By Robert Avsec
Wildfire season in 2018 was catastrophic for many parts of the western U.S., particularly California. And 2019 isn’t shaping up to be much better, given the effects of climate change on weather patterns, especially rainfall.
The time to prepare for your fire department's wildland firefighting equipment and personal protective clothing needs for 2019 is now. Last year’s heavy wildfire activity had fire departments and vendors alike scrambling to get the wildland firefighting equipment and protective clothing they needed. That demand was exacerbated by the extraordinary number of requests for additional firefighters from across the U.S. to respond to those fires in California and other western states.
Structural firefighting departments across the U.S. are increasingly responding to fires in the wildland urban interface (WUI) as population migration and residential construction continue to expand into the WUI. Many of those departments lack the specific wildland firefighting gear and protective equipment necessary for safe effective and efficient operations.
Right at the top of that list is personal protective clothing. Hiking through the woods for hundreds of yards to reach the seat of an early-stage wildfire, while wearing structural firefighting turnout gear, can be exhausting even in relatively cool weather, making heat stress a common risk. Those personnel need to have PPE options beyond their structural PPE.
Essential gear for fighting wildland fires includes:
True North supplies a full line of wildland firefighting clothing, including the Slayer Brush Shirt and Slayer Brush Pant with 40% more airflow to help you beat the heat. True North’s full range of clothing is designed to offer multiple layer options allowing you to adapt to your surroundings.
All Slayer wildland firefighting clothing is compliant with NFPA 1977: Standard on Protective Clothing and Equipment for Wildland Fire Fighting.
The key to controlling any wildfire is reaching the seat of the fire early and working the left and right flanks to affect extinguishment. This is particularly true for fires east of the Mississippi River in the U.S. where most wildfires are found working in ground fuels, not “exploding” in treetops like they do in California. (Sorry, California firefighters, but you folks encounter a type of wildland fire that most of your brother and sister firefighters are totally unfamiliar with.)
Since 1925, the Smith Indian Fire Pump has been one of the most recognized names in the wildland firefighting industry. And those “Indian Tanks” have been a stalwart means of extinguishment for many fire departments large and small. (What firefighter hasn’t gotten their first experience fighting a woods fire or grass fire with a steel Indian Tank on their back?) A firefighter carrying an Indian Tank, with its five gallons of water and all brass hand pump, enables firefighters to control and extinguish the hot spots quickly. It’s a tool to effectively reach and “get at a fire” while it's still in its formative stages, before it gets out of control.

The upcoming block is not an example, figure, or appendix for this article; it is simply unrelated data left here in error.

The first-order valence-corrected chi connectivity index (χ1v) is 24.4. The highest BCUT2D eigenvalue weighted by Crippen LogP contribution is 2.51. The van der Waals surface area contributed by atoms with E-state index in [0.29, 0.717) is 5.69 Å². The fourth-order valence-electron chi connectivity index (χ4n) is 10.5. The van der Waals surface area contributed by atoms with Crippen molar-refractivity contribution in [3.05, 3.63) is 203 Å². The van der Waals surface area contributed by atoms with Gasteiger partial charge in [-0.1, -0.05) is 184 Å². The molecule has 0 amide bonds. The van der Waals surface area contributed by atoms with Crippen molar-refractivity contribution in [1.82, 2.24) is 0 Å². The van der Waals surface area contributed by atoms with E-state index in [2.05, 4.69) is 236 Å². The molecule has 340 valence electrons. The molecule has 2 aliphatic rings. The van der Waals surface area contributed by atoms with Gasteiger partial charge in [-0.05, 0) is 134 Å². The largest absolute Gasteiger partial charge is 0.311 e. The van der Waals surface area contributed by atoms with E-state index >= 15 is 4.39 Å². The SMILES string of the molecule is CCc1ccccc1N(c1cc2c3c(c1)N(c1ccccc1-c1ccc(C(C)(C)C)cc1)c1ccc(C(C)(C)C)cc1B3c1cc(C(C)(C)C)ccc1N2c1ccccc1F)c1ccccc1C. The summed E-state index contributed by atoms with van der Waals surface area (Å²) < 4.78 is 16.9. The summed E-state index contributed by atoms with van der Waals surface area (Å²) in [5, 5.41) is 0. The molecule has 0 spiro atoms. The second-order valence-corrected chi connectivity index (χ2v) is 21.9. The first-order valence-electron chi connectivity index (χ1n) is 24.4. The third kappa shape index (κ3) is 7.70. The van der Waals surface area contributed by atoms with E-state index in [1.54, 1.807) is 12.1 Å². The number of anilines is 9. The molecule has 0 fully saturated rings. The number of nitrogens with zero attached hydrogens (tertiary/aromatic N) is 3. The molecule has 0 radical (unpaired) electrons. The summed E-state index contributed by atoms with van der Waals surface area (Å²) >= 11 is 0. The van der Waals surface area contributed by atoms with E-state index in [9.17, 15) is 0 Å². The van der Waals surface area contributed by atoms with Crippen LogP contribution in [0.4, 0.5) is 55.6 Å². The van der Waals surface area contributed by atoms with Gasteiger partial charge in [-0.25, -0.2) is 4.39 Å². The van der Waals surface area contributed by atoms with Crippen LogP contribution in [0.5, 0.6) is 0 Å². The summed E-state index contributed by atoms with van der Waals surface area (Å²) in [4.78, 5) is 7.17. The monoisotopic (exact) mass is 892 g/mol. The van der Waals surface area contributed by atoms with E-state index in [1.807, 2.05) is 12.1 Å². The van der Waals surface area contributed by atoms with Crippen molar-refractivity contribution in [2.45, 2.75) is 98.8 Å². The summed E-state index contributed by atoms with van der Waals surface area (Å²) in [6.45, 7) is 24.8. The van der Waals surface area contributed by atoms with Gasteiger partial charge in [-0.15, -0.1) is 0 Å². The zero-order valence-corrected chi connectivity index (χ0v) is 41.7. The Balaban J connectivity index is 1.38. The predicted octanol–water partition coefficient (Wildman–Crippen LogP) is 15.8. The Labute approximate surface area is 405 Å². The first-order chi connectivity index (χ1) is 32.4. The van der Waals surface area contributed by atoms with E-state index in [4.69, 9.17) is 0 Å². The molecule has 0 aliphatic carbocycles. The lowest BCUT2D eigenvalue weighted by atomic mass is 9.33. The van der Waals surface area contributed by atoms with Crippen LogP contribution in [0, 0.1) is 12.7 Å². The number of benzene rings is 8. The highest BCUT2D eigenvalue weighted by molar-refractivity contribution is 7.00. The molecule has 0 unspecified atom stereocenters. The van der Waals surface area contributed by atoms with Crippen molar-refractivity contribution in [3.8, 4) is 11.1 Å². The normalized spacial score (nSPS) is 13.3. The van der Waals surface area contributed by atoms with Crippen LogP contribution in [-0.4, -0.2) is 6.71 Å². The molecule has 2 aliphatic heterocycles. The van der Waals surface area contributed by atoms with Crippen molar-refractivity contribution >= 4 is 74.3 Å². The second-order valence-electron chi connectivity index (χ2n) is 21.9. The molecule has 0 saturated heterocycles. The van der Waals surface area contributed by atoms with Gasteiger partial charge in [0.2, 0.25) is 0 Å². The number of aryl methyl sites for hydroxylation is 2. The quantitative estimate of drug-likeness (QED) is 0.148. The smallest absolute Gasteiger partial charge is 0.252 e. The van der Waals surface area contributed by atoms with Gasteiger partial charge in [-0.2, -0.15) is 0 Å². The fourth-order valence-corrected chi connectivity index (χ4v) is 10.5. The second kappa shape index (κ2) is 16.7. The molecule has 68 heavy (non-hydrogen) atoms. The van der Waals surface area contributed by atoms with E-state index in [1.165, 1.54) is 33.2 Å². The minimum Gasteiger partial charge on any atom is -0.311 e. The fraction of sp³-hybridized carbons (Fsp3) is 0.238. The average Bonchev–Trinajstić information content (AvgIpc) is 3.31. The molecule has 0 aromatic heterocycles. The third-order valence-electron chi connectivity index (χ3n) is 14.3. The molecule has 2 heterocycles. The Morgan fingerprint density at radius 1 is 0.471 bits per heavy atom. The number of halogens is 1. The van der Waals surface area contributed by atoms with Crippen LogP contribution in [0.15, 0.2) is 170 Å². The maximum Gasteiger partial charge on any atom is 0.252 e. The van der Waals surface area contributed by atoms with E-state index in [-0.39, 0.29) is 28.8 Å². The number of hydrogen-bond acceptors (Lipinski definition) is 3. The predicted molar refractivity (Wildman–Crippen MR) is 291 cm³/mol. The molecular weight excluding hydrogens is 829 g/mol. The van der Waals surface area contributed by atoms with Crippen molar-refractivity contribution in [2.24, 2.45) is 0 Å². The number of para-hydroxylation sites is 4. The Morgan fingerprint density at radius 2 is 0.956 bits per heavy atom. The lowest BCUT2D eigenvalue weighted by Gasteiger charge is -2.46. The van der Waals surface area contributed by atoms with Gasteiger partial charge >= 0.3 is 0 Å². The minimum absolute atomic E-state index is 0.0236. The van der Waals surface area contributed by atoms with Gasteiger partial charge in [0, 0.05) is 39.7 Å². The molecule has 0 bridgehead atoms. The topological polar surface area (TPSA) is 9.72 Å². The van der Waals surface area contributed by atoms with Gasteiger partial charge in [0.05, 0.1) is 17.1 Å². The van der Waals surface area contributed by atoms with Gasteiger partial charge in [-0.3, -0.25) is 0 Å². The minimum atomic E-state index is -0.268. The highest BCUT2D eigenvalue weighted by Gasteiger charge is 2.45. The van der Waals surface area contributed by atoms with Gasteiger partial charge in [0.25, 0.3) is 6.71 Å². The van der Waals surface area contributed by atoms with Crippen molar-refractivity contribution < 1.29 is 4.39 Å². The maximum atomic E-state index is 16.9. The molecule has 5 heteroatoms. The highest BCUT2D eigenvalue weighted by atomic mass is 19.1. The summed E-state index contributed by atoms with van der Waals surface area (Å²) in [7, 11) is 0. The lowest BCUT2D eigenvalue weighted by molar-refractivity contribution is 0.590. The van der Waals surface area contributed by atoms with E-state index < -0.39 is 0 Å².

The original Smith Indian Tank is still getting the job done today and comes in both stainless steel and galvanized steel models. The Smith Indian Fire Pump is also available with the same five-gallon capacity in a polyethylene tank that is 10 percent lighter than its steel model. The rigid tanks are ideal for storing the water and being able to hit the ground running to fight the fires.
Need a more compact unit that stores more easily on your apparatus, but still gives your firefighters the same firefighting capability? Well there’s the Smith Indian Fire Pump Smokechaser Vinyl Tank, which is the same one used by the U.S. Forest Service firefighters, plus other models – the Indian Chief and Smokechaser Pro – that are nylon/canvas bags with inner bag water liners, and outer bag comfort and storage pockets, offering the most comfort and convenience in backpack fire pumps. These models have the same five-gallon capacity and all brass pumps, just in a collapsible style that can easily be rolled up and stored for rapid deployment.
If the last two years have taught us anything about wildland firefighting, it’s that wildland fires are unpredictable, quick to ignite and can grow to devastating proportions. The only certainty is that a wildland fire will happen again – so the time to gear up for wildland firefighting is now.